• $\begingroup$ The phase response formula you found is the phase response of a first order analog (i.e., continuous-time) low pass filter. What you got is a discrete-time low pass filter. $\endgroup$
    – Matt L.
    Jan 25, 2016 at 12:49
  • $\begingroup$ Ah right of course! I knew it looked too easy ;) their definition of w doesn't even account for sampling rate $\endgroup$ Jan 25, 2016 at 12:52

2 Answers 2


You need to determine the frequency response of the filter. The phase of this complex function is the filter's phase response. If you have the filter's difference equation, you need to transform it to the $\mathcal{Z}$-transform domain, where a delay of $k$ (with integer $k$) corresponds to a multiplication by $z^{-k}$:


From $(1)$ you can determine the transfer function


The frequency response is the transfer function evaluated at $z=e^{j\omega}$, where $\omega$ is the normalized frequency in radians:

$$\omega=\frac{2\pi f}{f_s}\tag{3}$$

with $f_s$ the sampling frequency, and $f$ the actual frequency in Hz.

From $(2)$, the filter's frequency response is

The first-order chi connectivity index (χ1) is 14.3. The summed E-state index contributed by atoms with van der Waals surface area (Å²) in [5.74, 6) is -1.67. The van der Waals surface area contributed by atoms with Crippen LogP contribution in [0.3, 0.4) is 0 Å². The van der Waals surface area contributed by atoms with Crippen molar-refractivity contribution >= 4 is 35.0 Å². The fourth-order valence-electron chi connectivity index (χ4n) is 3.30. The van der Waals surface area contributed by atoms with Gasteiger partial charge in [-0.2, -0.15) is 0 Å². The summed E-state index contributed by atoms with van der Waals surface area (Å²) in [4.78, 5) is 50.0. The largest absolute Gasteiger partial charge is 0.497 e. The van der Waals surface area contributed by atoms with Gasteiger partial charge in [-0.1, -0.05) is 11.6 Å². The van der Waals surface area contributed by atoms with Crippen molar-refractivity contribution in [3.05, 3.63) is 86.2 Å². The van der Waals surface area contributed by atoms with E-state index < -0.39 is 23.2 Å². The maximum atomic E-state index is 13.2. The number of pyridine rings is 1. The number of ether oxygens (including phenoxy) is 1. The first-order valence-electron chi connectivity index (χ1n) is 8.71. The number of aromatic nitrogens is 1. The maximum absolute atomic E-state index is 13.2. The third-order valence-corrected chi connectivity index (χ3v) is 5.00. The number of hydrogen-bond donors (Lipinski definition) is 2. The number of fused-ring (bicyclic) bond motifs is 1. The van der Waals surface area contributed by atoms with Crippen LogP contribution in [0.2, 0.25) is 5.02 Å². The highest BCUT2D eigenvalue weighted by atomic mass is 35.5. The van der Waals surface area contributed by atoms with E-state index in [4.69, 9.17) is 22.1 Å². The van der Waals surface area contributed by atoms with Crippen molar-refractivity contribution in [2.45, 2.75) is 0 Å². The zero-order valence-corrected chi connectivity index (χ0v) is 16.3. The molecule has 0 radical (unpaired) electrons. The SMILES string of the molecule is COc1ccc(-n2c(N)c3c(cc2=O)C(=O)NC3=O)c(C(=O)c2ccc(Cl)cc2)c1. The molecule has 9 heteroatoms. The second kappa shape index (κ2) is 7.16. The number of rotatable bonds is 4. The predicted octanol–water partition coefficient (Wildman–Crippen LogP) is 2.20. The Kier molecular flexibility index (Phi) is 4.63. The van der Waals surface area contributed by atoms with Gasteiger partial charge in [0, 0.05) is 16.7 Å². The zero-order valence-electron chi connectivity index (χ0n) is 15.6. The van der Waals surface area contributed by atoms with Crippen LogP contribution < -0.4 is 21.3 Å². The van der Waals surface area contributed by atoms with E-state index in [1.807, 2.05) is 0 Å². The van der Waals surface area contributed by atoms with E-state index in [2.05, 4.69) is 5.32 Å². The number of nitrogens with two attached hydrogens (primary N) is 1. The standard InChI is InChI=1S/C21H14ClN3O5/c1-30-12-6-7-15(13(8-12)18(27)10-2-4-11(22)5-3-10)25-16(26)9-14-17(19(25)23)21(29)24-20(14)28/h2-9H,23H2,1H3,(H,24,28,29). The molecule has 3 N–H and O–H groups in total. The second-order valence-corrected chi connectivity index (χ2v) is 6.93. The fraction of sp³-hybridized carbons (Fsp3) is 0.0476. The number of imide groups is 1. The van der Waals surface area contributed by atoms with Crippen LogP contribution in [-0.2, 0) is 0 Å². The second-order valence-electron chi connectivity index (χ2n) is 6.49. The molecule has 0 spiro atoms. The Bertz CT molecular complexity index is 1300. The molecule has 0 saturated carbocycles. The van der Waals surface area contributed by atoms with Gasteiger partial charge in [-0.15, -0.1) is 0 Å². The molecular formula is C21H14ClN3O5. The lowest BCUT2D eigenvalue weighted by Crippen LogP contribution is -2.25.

where the phase response $\phi(\omega)$ is given by


For more complicated filters it's usually easier to determine the frequency response (and the phase response) numerically by using an FFT. The (sampled) frequency response is obtained by element-wise division of the FFT of the numerator coefficients of the transfer function by the FFT of the denominator coefficients. The (sampled) phase is then obtained as the argument of this complex-valued vector. In Matlab/Octave, the frequency response can be obtained directly from the filter coefficients using the command freqz.

  • $\begingroup$ Thanks for your answer! I'm gonna have to read through this a few times, and do some hectic thinking to fully understand this (which is fine, it's what I anticipated would happen :D ) so give me a while and I'll be back to upvote or tick the answer $\endgroup$ Jan 25, 2016 at 12:50